Note From Dr. B
April 23, 2018
The Iron Paradox
May 7, 2018

Can you Reverse Thyroid Disease?

When it comes to discussing how to reverse just about any disease, the optimal place to start is by investigating what contributed to the disease in the first place. If you are able to trace back how the disease manifested, you can start to develop a fuller story about how you can go about handling triggers and ultimately reversing the disease.

Thyroid Disease: Defined

When talking about thyroid disease, there are two key definitions to be clear about:

  1. Hypothyroidism – This is defined by the thyroid gland not producing enough hormone to meet the body’s needs.
  2. Hashimoto’s Thyroid Disease – This is a subset of hypothyroidism where your immune system is causing structural destruction and dysfunction of the gland itself.

There are simple diagnostics, including both simple blood tests and ultrasonography, in order to help determine if you may have Hashimoto’s thyroid disease. If so, this is where the true work begins.

Thyroid Disease: By The Numbers

Many patients that I work with come to me with a goal of:

  • Healing Hashimoto’s
  • Normalizing thyroid antibodies
  • Getting off thyroid medications

Key Insight: Unfortunately, many are told that these goals are too lofty, that thyroid disease is irreversible, and that they should just go back to accepting the diagnosis and watch and see. But does that have to be the end of the story?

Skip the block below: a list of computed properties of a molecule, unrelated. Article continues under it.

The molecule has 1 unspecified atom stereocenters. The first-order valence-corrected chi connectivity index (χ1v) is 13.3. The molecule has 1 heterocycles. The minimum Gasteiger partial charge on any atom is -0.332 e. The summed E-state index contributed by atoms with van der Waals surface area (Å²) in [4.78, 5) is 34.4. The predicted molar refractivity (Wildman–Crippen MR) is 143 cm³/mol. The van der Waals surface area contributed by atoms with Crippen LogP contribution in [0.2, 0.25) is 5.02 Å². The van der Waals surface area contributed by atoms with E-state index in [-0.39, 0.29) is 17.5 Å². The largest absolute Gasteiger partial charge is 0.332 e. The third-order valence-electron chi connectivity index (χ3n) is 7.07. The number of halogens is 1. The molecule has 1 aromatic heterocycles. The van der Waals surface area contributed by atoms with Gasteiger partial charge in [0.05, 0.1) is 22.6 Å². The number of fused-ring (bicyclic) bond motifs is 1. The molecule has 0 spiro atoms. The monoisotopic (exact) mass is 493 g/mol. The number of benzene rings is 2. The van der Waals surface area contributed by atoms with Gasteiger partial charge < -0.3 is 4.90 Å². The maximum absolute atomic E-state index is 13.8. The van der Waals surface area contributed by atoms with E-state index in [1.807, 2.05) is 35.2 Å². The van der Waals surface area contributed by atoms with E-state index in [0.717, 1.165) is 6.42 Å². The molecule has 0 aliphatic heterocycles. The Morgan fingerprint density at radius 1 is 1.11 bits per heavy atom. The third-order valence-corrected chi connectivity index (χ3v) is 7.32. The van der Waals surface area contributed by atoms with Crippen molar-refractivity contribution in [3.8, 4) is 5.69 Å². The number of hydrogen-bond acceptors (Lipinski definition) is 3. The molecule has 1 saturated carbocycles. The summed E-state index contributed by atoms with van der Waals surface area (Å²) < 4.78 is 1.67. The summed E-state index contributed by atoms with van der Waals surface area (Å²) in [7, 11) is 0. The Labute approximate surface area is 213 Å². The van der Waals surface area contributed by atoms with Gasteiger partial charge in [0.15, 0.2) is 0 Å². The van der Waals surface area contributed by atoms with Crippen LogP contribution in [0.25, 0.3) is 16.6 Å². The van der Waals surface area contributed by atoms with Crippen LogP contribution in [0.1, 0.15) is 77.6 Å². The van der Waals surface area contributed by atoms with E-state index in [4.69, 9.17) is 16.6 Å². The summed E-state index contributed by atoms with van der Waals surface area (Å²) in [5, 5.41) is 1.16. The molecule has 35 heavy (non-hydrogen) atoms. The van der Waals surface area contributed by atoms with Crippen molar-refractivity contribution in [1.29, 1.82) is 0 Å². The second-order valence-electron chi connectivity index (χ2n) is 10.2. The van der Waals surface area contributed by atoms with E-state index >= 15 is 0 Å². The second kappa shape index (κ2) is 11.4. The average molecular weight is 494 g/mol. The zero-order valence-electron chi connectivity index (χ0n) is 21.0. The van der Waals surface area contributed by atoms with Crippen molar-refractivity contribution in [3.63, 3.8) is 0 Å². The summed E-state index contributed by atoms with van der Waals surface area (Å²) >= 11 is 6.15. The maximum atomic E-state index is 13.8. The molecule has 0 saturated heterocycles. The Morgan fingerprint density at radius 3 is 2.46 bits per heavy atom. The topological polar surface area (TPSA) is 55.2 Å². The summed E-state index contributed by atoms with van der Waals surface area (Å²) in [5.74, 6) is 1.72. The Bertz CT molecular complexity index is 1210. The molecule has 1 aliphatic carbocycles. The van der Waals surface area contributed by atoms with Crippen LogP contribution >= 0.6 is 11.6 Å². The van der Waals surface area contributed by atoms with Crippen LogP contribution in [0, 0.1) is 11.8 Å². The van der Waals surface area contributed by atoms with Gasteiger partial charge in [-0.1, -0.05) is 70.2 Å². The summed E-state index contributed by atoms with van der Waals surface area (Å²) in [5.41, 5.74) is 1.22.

Ample data has looked into whether or not this is the case, and if thyroid disease can be reversed. What this data has found is that if a patient does nothing to change lifestyle or circumstance, there is a default progression of Hashimoto’s thyroid disease where:

  • 25% of people experience self-resolution in time, regardless of what they do.
  • 25% of people will have a slight decline in thyroid function that will then stabilize and remain that way.
  • 25% of people will experience an initial slow in function (however slight), then additional slow with time and a final stabilization.
  • 25% of people will have a slow progression of this disease until the gland completely shuts down.

It is important to understand that with those mentioned possibilities, individuals can do more than just wait and see where their fortunes lie. We have the unique opportunity to take action, and to dictate how this disease progresses or regresses, by undressing the underlying cause and root problems.

Let me share with you an exact conversation that I had with a new patient, one who had the goal of reversing her condition. She was a 48-year old female, diagnosed with Hashimoto’s thyroid disease (10 years prior), following the delivery of her third child.

At that time, she was experiencing many of the classic symptoms of Hashimoto’s including:

  • Significant mood swings that were thought to be normal with postpartum circumstance
  • Inability to lose weight
  • Hair loss
  • Brain fog
  • Significant temperature fluctuations

She was placed on medication and told that she would need to continue to monitor her condition every year. At the time, no other substantive changes were presented to her as an option. Just to wait and see.